BATONROUGE -- The New Orleans Saints and the team's star quarterback Drew Brees are at odds over a bill currently before the Louisiana Legislature. The proposal deals with how workers compensation benefits should be calculated for injured players.
Brees sent out a tweet saying, 'Don't get involved in politics often, but fighting 4 my teammates and Louisiana workers. Say no to bill 1069.'
The bill by Rep. Chris Broadwater, R-Hammond passed out of the Louisiana House this week. It calculates workers comp benefits for injured athletes, based on earnings at the time of the injury. Brees and the NFL Players Association believe benefits should be based on future earnings.
'Our union exists to protect the rights that are constantly under attack, by owners who don't need the money, but they simply want the money,' said NFLPA Executive Director DeMaurice Smith.
'When we know that this bill is being pushed by the Saints, to limit workers compensation benefits that are provided for under our CBA, what conclusion are we left with.'
Broadwater, the former top officer at the state Office of Workers Compensation says professional athletes should be treated like any other worker in the state.
'If someone is working at Best Buy, selling TVs and they get paid by the hour plus commission and they get hurt in October, we don't say well, they might have sold a lot of TVs in December and then come up with a number of what might have happened in the future,' said Broadwater.
Rep. Pat Connick, R-Marrero voted against the measure saying the bill would disregard existing contracts held by NFL players.
'If you're injured during the time frame that contracts in place, you cannot fulfill your contract, so you have a loss of earning capacity,' said Connick.
Broadwater admits he's discussed his bill with Saints officials.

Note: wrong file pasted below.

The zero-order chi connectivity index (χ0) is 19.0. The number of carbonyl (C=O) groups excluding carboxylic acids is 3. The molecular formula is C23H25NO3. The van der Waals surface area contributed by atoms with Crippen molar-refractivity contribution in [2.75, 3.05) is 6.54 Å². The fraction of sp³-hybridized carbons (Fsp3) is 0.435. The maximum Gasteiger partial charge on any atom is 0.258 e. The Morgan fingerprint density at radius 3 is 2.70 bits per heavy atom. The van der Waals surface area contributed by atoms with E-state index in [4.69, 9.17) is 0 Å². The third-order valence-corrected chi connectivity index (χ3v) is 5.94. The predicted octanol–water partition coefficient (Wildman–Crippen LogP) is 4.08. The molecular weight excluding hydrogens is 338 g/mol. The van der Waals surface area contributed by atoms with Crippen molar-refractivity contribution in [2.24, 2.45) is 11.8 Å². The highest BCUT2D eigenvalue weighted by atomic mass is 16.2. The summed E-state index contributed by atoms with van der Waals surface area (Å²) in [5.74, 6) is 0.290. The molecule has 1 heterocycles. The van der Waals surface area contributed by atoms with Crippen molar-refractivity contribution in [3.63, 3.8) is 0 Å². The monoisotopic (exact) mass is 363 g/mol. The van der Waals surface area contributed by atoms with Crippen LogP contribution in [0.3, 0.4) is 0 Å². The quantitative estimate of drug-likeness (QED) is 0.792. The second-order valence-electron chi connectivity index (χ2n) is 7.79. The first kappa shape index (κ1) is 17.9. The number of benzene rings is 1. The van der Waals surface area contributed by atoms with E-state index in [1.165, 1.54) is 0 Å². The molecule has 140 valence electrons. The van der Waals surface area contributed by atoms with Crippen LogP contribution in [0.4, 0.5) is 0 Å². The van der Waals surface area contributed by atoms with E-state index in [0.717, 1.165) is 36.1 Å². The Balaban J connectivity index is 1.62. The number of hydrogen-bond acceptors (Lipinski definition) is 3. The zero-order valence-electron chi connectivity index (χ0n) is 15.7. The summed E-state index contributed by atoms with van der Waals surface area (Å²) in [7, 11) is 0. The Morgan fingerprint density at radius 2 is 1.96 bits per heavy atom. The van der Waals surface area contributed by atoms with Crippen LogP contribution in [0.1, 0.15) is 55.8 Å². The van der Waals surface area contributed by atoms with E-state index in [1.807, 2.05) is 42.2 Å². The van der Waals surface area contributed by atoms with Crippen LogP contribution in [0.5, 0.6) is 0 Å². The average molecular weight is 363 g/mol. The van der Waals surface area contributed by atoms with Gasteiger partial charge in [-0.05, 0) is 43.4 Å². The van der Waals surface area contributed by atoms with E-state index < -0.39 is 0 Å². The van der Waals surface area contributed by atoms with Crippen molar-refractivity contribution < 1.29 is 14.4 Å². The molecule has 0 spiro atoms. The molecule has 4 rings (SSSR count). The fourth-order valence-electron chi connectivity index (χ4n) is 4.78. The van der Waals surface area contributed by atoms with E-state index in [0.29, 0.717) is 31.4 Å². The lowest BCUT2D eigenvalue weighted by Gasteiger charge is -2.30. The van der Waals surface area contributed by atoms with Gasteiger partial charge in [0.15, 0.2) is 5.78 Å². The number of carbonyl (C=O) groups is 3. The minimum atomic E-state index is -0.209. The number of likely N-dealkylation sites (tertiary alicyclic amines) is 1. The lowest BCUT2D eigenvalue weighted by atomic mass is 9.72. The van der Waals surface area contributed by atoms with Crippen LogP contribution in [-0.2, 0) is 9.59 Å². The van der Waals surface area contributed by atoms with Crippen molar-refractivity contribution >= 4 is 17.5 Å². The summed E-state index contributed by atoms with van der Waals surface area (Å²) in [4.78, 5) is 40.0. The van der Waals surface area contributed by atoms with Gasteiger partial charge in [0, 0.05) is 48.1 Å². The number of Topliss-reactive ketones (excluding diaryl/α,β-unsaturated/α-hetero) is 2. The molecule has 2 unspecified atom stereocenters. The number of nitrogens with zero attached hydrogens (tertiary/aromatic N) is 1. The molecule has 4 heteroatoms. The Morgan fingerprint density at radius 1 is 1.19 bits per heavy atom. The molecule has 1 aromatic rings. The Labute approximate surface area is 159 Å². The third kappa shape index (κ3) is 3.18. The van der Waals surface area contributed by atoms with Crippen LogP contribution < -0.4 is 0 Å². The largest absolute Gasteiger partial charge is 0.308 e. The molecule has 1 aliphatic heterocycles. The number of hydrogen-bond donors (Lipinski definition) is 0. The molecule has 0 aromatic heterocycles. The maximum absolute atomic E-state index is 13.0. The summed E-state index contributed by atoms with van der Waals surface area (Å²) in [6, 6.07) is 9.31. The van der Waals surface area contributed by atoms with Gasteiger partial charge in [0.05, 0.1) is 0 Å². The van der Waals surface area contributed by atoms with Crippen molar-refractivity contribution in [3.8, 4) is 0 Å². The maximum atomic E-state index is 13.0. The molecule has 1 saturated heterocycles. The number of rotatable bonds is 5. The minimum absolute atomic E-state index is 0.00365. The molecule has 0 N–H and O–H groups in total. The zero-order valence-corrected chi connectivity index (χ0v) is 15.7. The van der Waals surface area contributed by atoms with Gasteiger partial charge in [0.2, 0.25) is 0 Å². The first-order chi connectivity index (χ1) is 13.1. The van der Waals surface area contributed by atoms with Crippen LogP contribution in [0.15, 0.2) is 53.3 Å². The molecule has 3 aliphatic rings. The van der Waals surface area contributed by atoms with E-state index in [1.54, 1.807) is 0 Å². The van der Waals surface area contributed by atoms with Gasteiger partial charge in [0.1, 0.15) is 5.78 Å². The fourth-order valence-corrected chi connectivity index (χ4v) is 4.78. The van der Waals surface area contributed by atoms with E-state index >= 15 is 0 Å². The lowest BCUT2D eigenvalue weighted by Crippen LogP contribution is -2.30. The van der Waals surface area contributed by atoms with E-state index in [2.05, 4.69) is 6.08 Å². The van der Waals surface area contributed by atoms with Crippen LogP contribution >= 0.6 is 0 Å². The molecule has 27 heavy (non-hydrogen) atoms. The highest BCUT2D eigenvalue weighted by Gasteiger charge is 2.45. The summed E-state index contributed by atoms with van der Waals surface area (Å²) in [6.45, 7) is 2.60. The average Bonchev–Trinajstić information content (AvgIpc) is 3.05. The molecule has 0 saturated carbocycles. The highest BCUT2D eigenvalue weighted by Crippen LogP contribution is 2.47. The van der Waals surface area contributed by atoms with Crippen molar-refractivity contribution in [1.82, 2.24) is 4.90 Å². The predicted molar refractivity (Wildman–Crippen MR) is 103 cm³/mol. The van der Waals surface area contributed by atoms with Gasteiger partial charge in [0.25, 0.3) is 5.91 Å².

'Do I believe that the Saints organization supports what I'm doing, yes I do believe they do,' said Broadwater. 'I never got a phone call from Tom Benson asking me to file this bill.'
Louisiana courts are split on how to calculate workers comp benefits for pro athletes.
'I think the courts, six out of seven times have gotten it right and have ruled in a way that is consistent with a way that we treat all other workers in Louisiana,' said Broadwater.
'I know the 4th Circuit has ruled one way, saying you have to look at the contract and looked at the loss of earning capacity,' said Connick. 'Other courts have ruled otherwise. The proper thing to do now, is let the Supreme Court decide when's there's a split between the circuits.'
Meanwhile, the NFLPA is asking fans and players to get involved.
'Starting today we will be engaged in a massive effort, as we have done before to fight legislation that hurts our players,' said Smith. 'We're going to ask our current players to weigh in on the fight about why an owner wants to hurt the benefits that are lawfully entitled to our players.'
The bill now moves over to the Senate side where it will likely come up in committee next Thursday.